- Five nutritional aspects of 'Valencia' orange production in Agadir, Morocco
during 1989-1991 were evaluated: 1) the effect of N and K on yield and fruit
quality, 2) leaf sampling time and diagnostic approaches to optimize mineral
nutrition, 3) mass and mineral partitioning within individual trees, 4) K-Rb
relationships, and 5) Ca-Sr relationships.
1. Applications of N increased yield in 1991 but 1600g N/tree did not increase
it over 800g N/tree. Fruit diameter, length, and weight were decreased in 1991
by 1600g N application. Firmer fruit were produced by unfertilized trees.
Applications of 1600g K/tree/year delayed color in 1991.
2. Leaf N, P, K, and nutrient ratios and products varied with time. The least
variation occurred in September-October. The highest percentages of
diagnostically important leaf nutrients, ratios, and products were obtained in
October. Among all nine N-K treatments, 1600-0 gave the lowest NII and highest
yield and inversely for 0-1600. Correlations of leaf nutrients and their DRIS
indices with tree yields varied with time and followed similar patterns. Nutritional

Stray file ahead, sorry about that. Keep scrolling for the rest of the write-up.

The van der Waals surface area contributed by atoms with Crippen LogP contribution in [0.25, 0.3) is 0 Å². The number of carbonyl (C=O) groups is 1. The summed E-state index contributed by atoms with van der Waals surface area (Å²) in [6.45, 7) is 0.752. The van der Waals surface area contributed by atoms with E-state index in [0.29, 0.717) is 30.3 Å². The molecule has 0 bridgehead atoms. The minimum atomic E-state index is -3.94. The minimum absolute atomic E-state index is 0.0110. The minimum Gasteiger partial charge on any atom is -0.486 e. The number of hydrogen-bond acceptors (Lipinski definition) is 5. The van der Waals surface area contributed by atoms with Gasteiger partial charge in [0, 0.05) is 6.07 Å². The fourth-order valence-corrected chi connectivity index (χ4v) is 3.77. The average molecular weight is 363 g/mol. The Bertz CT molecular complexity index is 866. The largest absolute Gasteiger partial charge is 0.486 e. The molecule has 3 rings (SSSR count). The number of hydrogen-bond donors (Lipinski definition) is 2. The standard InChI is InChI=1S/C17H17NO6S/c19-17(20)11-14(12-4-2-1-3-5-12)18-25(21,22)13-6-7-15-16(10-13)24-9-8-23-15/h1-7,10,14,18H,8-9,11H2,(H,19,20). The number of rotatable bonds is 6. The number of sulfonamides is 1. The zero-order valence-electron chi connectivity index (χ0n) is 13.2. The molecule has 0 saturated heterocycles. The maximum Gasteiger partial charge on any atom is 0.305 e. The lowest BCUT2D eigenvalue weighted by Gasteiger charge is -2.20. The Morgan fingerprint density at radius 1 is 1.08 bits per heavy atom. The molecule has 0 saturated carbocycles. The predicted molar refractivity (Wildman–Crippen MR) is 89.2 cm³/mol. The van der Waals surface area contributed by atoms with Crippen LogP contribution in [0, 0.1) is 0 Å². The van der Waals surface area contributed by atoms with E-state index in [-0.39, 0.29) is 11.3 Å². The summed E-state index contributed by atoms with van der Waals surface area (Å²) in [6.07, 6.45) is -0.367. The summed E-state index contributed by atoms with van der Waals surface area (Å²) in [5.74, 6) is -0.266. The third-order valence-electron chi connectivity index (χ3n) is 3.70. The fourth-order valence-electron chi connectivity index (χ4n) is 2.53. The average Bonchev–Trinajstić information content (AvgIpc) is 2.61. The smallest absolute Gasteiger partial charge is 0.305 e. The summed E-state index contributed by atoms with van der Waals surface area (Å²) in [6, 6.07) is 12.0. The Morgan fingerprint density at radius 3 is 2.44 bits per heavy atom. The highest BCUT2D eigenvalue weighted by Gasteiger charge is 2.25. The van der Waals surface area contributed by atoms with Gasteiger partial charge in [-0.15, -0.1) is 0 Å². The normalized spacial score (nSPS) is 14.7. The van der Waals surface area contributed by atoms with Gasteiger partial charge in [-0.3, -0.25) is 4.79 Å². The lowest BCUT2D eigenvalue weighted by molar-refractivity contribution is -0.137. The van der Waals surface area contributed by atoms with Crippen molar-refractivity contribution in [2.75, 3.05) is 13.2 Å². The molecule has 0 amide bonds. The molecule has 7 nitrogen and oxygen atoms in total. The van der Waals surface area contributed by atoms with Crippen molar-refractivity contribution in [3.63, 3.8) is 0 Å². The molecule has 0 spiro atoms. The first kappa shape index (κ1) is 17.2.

imbalance index (NII) correlated inversely with yield and peaked in October.
Both ratio-based and sufficiency-based approaches provided similar information.
3. Dry matter and mineral nutrient partitioning varied among various tissues.
The greatest portion of K and P was located in fruit, while that of N, Ca, Mg, Rb,
and Sr was located in leaves. Among the macroelements, only leaf N
concentration was highly correlated with total N tree content.
4. Applications of K and Rb increased K and Rb in various tissues. The
K:Rb ratios were tissue-dependent. They were lowest for leaves and highest for
fruit irrespective of treatment. Compared to K, Rb was allocated to leaves in
relatively large amounts, with smaller portions being partitioned into fruit.
Applications of K increased leaf K, decreased leaf Rb, and increased leaf K:Rb
ratios. Seasonal changes of leaf K and leaf Rb were not similar. As leaf K
increased, leaf Rb decreased, and vice versa, making K:Rb ratio less stable over
time than either leaf K or leaf Rb. Although qualitatively useful, K:Rb ratios do
not appear to be useable to study K dynamics.
5. Nitrogen decreased leaf Sr but did not affect leaf Sr:Ca ratio. Potassium
had no effect on leaf Ca, Sr, and Sr:Ca ratio. Calcium and Sr concentrations
varied with tissues. Strontium:Ca ratio was particularly low in fruit and flower
compared to other tissues. Fruit discriminated against Sr. The use of Rb:K or
Sr:Ca ratio as a means of tracing K or Ca uptake and movement within an orange
tree is probably not feasible.